Richard Gere stars in this remake of the 1960 Jean-Luc Godard classic that reverses things a bit by having a young French woman get infatuated with an American criminal as opposed to the original which had the reverse happen.

A band of comedy all-stars comes together for this massive flop of a pirate comedy. Yellowbeard stars former Monty Python alumni Graham Chapman as the title character, a massively over the top character who escapes prison to take possession of his massive treasure. What ensues is an occasionally funny, frequently vulgar comedy as Chapman learns he has a son (Madeline Khan is okay as his wife); tons of well known comics (Peter Cook, John Cleese, Marty Feldman in his last role, Cheech and Chong in... not their last roles) do what they can with the sloppy, thin script they are given. The end result is a dark, uneven, sometimes amusing comedy that understandably bombed horribly at the box office.

The tagline on the poster tells you all you need to know about this poorly reviewed comedy/drama.

This may be my favorite Woody Allen movie as it not only dials down his usual neurotic stuff (Annie Hall is really the only time that version of Allen really worked for me), it also adapts a clever mockumentary style while essaying the role of a man who becomes a literal chameleon and a national sensation. I also enjoy the way Allen splices himself into newsreel footage, an idea later refined by Robert Zemeckis for Forrest Gump.

Rodney Dangerfield is an irresponsible slob of a man who stands to inherit a large fortune from a dead relative if he can clean up his act for a year. A fairly routine plot is livened up by Rodney (who is always good) but the film is about halfway over before the plot kicks in and to be honest, most of the folks involved with this can and have done better.

I get a real kick out of this charming, thoroughly entertaining love letter to 50's science fiction movies. It has a neat premise (aliens landed in a small town in the 50's but never moved forward with the times for some reason); a good cast and some nice alien designs though the end sequence probably has too many scenes of them revealing their true selves. Still, Strange Invaders is a eminently watchable little flick.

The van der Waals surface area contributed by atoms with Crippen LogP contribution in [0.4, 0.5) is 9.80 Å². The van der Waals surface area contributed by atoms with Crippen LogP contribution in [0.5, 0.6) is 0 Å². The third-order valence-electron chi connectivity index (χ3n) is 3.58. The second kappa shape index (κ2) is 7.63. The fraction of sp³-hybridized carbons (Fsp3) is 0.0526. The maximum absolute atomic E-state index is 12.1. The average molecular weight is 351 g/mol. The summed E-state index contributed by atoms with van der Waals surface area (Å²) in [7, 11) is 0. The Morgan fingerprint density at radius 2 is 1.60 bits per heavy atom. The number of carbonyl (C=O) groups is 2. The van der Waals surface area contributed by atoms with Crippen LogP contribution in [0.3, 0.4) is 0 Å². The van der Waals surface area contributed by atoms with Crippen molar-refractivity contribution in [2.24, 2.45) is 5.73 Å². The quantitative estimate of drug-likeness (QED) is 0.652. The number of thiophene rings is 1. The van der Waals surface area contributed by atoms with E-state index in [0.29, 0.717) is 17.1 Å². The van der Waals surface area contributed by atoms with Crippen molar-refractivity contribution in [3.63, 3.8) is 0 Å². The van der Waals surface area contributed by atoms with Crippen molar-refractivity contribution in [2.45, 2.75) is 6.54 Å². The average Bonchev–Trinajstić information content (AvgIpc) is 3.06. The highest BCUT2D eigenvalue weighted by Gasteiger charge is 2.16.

Interesting political drama based in Nicaragua with a solid cast and a good reputation.

Utterly cheesy third entry in the haunted house series, this time taking full advantage of the rebirth of the 3-D craze. Probably the best film in the franchise (that says more about how bad the other films are than anything else), this does the usual routine with haunted house films as a team of investigators is beset by horrors. The difference is that this time, the effects are cheesy 3-D shots.

Orion ended 1983 with this solid thriller starring William Hurt as a Soviet police officer investigating a brutal triple murder and Lee Marvin as a shady American businessman. Performances are good across the board, though none of the Russian characters sound even remotely Russian (a few sound straight out of London and Hurt sounds like he's auditioning to be the next James Bond), except for Joanna Pacula who is Polish but still sounds more Russian than anybody else in the film. It was a conscious choice by director Michael Apted but that doesn't make it any less odd. The mystery is interesting and different (not too often the fur industry gets mentioned in a thriller); the characters are agreeably watchable and the scenery is very nice to look at. Overall, Gorky Park is an underrated gem that should probably be better known than it is.

1983 was an okay year for the company with a few surprise hits films that got mostly acceptable to good reviews. The next year though, would be a little less than stellar.

Coming soon: Orion in 1984

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About Me

I've been a huge fan of action, horror and comedy for as long as I can remember.